So, what does an astroturf firm pay in compensation?
Your piece at TSC is excellent. However, I wanted to make sure that you are aware that the position that the US is the world's largest emitter of GHGs is arguable.
Fan's paper [S. Fan, et al., Science 282, 442 (1998)] argues that CO2 concentrations fall from west to east as we move from the atmosphere off the west coast of the US to the Atlantic. He calculates a terrestrial carbon sink as large as 1.7+/- 0.5 Pg annually. This would mean that the US is a net sink for CO2.
Other authors dispute Fan's view. See, for example Holland (Holland, E. A., Brown;, S., Potter, C. S., Klooster;, S. A., Fan, S., Gloor, M., Mahlman, J., Pacala, S., Sarmiento, J., Takahashi, T., Tans;, P. (1999). North American Carbon Sink. Science 283: 1815a-181) who argues that direct estimates of carbon uptake yield much smaller numbers. However, those authors cannot account for the observed drop in CO2 from west to east accross North America.
Like much in climate science this is not a setled issue. However, I suggest it is a mistake to accept it as settled in favor of the anthropogenic warming hypothesis.posted by: S.C. Schwarz on 12.12.03 at 12:34 AM [permalink]
Yout quote from learned papers so that I assume that you also understand that science takes a much more nuanced and cautious approach toward definitive answers than politics does. In short, it is certainly would be over-stating the case to that say that Global Warming is directly to attributable to human activities.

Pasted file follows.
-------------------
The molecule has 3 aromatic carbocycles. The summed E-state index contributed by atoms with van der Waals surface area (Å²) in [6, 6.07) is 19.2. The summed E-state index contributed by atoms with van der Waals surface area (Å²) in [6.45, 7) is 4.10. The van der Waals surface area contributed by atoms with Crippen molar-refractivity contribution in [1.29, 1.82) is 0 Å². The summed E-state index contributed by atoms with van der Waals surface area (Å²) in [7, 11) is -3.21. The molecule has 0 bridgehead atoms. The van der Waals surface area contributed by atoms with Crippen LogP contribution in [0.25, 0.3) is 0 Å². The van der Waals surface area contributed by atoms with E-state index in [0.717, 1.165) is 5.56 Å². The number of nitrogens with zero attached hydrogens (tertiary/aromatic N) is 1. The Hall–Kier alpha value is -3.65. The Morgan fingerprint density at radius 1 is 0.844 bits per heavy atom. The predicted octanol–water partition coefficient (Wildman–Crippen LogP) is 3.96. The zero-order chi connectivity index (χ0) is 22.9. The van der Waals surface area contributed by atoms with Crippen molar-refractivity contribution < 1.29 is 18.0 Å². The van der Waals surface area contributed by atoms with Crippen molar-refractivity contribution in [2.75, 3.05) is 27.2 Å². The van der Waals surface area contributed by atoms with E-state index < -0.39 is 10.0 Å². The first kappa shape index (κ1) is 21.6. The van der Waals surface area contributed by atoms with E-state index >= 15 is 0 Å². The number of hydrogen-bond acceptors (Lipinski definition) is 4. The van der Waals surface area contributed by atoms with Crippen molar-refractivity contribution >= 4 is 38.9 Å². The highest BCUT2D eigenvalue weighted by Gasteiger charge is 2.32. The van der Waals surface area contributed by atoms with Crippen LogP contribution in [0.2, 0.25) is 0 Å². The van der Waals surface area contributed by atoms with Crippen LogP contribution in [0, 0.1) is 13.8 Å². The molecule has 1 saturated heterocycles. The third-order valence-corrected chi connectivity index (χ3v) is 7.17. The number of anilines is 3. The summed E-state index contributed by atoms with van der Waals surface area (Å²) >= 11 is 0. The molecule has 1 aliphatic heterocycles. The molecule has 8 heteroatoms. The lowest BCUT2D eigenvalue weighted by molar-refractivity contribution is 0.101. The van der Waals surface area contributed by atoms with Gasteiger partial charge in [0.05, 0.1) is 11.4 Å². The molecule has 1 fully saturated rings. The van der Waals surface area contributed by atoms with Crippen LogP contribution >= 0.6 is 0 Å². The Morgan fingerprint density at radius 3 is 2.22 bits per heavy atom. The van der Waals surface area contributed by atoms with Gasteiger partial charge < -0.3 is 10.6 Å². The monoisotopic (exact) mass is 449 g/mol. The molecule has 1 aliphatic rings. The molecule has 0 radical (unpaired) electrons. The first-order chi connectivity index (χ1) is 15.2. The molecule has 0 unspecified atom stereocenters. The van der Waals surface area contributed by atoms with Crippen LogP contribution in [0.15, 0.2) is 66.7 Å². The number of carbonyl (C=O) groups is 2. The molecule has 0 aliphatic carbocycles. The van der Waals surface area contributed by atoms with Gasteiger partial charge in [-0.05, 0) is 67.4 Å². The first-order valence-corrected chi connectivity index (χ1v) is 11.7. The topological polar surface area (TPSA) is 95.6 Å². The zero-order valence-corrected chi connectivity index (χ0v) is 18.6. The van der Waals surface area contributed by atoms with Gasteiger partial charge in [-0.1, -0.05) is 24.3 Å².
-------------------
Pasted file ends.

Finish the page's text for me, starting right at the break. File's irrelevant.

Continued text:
However, it is also a mis-statement of current scientific knowledge to say that human activities do not contribute to Global Warming. The current climate change may be part of a natural trending cycle, but there is little doubt that human beings are having some impact and that this impact is not a stabilizing one. Furthermore, while current emissions levels may or may not drive the current climate change trends, it is certain that in the next two decades as the third world develops that we will massively increase emmissions.
Therefore, it is probably true that whatever impact we are having today will massively be amplified within the next generation. If we take a status quo approach, this essentially adds up to a huge gamble of enormous proportions regarding all life on earth with the odds not in our favor as to a benign outcome.